Google is having a hard time keeping Chrome - its highly popular internet browser - free from bugs.
Just a few days back, the program was marred by a flaw wiping data from third-party Android apps.
And now, in another case, security researchers and users have reported more, potentially scary, issues.
Here's all you need to know about them.
First, cybersecurity researchers from China's Tencent Blade Team reported the discovery of Magellan 2.0 - a series of SQLite vulnerabilities that could allow any threat actor to run malicious code on Chrome, remotely.
They claimed that the issue affects all programs using the SQLite database, but Chrome is most vulnerable as it uses the 'WebSQL API,' which exposes users to remote attacks by default.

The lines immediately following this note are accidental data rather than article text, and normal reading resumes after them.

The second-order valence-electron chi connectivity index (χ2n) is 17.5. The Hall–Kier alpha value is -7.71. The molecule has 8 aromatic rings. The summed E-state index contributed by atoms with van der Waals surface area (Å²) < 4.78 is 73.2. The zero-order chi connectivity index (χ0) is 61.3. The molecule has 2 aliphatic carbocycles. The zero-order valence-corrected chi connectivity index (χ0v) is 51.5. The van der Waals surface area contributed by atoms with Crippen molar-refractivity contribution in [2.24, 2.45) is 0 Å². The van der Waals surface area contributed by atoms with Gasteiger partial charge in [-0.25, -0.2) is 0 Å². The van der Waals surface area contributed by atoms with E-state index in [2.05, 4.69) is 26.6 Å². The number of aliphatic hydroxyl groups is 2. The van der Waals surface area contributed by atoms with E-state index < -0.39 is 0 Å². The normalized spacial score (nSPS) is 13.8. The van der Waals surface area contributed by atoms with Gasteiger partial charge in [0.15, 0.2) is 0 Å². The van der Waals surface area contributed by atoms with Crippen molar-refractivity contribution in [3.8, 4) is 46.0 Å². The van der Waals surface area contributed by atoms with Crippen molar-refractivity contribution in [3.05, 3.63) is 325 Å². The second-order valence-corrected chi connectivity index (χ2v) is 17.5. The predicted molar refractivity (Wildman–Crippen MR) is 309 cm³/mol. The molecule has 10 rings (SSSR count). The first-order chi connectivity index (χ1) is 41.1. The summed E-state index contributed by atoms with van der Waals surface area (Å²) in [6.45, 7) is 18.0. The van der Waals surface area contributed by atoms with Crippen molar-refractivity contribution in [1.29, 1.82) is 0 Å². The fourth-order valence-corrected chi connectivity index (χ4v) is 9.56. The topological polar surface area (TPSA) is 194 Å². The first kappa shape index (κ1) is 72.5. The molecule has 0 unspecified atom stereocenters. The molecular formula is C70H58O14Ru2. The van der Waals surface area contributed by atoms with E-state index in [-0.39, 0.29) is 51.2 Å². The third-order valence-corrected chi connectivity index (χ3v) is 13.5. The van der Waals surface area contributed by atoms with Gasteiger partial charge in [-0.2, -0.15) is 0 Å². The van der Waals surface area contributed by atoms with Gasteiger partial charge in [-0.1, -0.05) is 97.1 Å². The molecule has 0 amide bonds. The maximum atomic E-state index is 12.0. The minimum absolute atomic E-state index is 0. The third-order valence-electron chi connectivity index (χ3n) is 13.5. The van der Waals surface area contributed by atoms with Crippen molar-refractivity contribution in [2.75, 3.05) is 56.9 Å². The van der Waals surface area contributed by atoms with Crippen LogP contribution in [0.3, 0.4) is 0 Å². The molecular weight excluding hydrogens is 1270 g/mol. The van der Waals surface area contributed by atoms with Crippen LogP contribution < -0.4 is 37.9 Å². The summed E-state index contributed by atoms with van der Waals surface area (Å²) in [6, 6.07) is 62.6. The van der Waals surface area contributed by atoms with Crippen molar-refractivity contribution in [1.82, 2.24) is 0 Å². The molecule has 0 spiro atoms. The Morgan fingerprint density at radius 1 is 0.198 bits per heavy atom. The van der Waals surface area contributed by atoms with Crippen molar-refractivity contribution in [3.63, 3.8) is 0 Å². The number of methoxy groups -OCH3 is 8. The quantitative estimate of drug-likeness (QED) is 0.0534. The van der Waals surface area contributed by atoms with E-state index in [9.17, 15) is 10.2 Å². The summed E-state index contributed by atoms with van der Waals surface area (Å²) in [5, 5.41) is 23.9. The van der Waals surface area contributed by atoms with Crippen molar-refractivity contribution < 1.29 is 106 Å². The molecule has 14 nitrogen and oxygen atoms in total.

The Tencent Blade team emphasized that the issue, if exploited, could result in the leakage of Chrome memory or/and unexpected crashes of the app.
They claimed that there is no evidence of an exploit of these vulnerabilities but denied sharing more details about the issue as that could risk a number of people using Chrome around the world.
In addition to the SQLite issues, Chrome also appears to have been marred by a bug that is making changes to secondary profiles of users.
People often create profiles to have multiple iterations of Chrome and keep their work and personal browsing details separate.
However, in this case, the browser is changing the personalized names of these profiles to 'Person 1'.
That said, it is also imperative to note that the profile bug of Chrome only changes the name of the secondary profile. Everything else, including data (history/bookmarks), remains untouched on it.
Google has not said anything about the profile issue but is expected to fix it with future releases.
As for Magellan 2.0 flaws, the Tencent Blade Team says that the bug has been acknowledged by the internet giant and a fix has been packed with the latest stable release - Chrome 79 (v79.0.3945.79).
So, to stay safe, update Chrome right now!
Love Science news?
Subscribe to stay updated.